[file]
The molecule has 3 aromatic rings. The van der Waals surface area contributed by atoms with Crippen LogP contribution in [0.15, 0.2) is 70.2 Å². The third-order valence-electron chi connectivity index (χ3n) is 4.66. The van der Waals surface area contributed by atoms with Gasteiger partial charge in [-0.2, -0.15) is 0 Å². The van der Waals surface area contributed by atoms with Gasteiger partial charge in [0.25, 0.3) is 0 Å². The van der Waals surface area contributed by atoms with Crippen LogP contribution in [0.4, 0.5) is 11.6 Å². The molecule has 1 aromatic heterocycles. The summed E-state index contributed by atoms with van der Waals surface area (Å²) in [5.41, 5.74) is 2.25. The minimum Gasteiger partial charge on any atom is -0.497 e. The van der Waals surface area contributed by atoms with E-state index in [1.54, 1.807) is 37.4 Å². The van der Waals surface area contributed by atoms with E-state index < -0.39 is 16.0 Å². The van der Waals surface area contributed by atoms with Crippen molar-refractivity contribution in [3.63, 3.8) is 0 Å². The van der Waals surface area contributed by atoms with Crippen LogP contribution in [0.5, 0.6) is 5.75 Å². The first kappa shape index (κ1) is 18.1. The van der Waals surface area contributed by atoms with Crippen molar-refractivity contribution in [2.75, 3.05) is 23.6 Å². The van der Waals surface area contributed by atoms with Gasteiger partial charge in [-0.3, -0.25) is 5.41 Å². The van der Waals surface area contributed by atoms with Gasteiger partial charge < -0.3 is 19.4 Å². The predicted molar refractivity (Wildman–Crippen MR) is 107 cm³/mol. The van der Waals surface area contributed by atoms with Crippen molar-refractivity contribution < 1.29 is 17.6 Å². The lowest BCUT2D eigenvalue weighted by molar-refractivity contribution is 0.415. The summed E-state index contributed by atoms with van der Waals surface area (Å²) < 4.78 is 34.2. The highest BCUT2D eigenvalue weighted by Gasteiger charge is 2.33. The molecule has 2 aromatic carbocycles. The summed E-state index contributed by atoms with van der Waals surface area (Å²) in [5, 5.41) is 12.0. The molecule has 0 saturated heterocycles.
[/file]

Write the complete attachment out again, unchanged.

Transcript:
The molecule has 3 aromatic rings. The van der Waals surface area contributed by atoms with Crippen LogP contribution in [0.15, 0.2) is 70.2 Å². The third-order valence-electron chi connectivity index (χ3n) is 4.66. The van der Waals surface area contributed by atoms with Gasteiger partial charge in [-0.2, -0.15) is 0 Å². The van der Waals surface area contributed by atoms with Gasteiger partial charge in [0.25, 0.3) is 0 Å². The van der Waals surface area contributed by atoms with Crippen LogP contribution in [0.4, 0.5) is 11.6 Å². The molecule has 1 aromatic heterocycles. The summed E-state index contributed by atoms with van der Waals surface area (Å²) in [5.41, 5.74) is 2.25. The minimum Gasteiger partial charge on any atom is -0.497 e. The van der Waals surface area contributed by atoms with E-state index in [1.54, 1.807) is 37.4 Å². The van der Waals surface area contributed by atoms with E-state index < -0.39 is 16.0 Å². The van der Waals surface area contributed by atoms with Crippen molar-refractivity contribution in [3.63, 3.8) is 0 Å². The van der Waals surface area contributed by atoms with Crippen LogP contribution in [0.5, 0.6) is 5.75 Å². The first kappa shape index (κ1) is 18.1. The van der Waals surface area contributed by atoms with Crippen molar-refractivity contribution in [2.75, 3.05) is 23.6 Å². The van der Waals surface area contributed by atoms with Gasteiger partial charge in [-0.3, -0.25) is 5.41 Å². The van der Waals surface area contributed by atoms with Gasteiger partial charge < -0.3 is 19.4 Å². The predicted molar refractivity (Wildman–Crippen MR) is 107 cm³/mol. The van der Waals surface area contributed by atoms with Crippen molar-refractivity contribution < 1.29 is 17.6 Å². The lowest BCUT2D eigenvalue weighted by molar-refractivity contribution is 0.415. The summed E-state index contributed by atoms with van der Waals surface area (Å²) < 4.78 is 34.2. The highest BCUT2D eigenvalue weighted by Gasteiger charge is 2.33. The molecule has 2 aromatic carbocycles. The summed E-state index contributed by atoms with van der Waals surface area (Å²) in [5, 5.41) is 12.0. The molecule has 0 saturated heterocycles.